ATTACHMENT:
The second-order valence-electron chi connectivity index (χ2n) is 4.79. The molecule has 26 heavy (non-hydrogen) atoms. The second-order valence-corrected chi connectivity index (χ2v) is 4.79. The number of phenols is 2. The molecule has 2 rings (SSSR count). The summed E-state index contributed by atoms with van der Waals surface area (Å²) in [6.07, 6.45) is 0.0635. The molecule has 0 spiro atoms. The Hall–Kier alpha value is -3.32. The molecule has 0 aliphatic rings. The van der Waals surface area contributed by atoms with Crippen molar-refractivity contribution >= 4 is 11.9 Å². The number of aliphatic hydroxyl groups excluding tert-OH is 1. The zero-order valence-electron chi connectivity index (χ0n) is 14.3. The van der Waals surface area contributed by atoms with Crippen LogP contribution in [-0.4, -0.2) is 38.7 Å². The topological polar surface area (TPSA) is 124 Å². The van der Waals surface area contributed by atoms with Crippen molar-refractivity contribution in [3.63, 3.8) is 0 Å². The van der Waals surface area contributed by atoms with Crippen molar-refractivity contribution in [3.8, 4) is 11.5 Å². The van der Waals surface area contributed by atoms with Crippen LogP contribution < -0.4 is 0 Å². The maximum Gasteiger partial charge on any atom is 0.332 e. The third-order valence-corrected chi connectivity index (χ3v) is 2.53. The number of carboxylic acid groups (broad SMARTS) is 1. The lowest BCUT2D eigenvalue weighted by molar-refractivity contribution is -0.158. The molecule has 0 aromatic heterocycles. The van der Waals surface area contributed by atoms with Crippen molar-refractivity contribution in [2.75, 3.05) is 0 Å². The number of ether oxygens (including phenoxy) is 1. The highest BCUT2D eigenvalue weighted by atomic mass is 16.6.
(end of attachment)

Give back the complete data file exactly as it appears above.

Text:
The second-order valence-electron chi connectivity index (χ2n) is 4.79. The molecule has 26 heavy (non-hydrogen) atoms. The second-order valence-corrected chi connectivity index (χ2v) is 4.79. The number of phenols is 2. The molecule has 2 rings (SSSR count). The summed E-state index contributed by atoms with van der Waals surface area (Å²) in [6.07, 6.45) is 0.0635. The molecule has 0 spiro atoms. The Hall–Kier alpha value is -3.32. The molecule has 0 aliphatic rings. The van der Waals surface area contributed by atoms with Crippen molar-refractivity contribution >= 4 is 11.9 Å². The number of aliphatic hydroxyl groups excluding tert-OH is 1. The zero-order valence-electron chi connectivity index (χ0n) is 14.3. The van der Waals surface area contributed by atoms with Crippen LogP contribution in [-0.4, -0.2) is 38.7 Å². The topological polar surface area (TPSA) is 124 Å². The van der Waals surface area contributed by atoms with Crippen molar-refractivity contribution in [3.63, 3.8) is 0 Å². The van der Waals surface area contributed by atoms with Crippen molar-refractivity contribution in [3.8, 4) is 11.5 Å². The van der Waals surface area contributed by atoms with Crippen LogP contribution < -0.4 is 0 Å². The maximum Gasteiger partial charge on any atom is 0.332 e. The third-order valence-corrected chi connectivity index (χ3v) is 2.53. The number of carboxylic acid groups (broad SMARTS) is 1. The lowest BCUT2D eigenvalue weighted by molar-refractivity contribution is -0.158. The molecule has 0 aromatic heterocycles. The van der Waals surface area contributed by atoms with Crippen molar-refractivity contribution in [2.75, 3.05) is 0 Å². The number of ether oxygens (including phenoxy) is 1. The highest BCUT2D eigenvalue weighted by atomic mass is 16.6.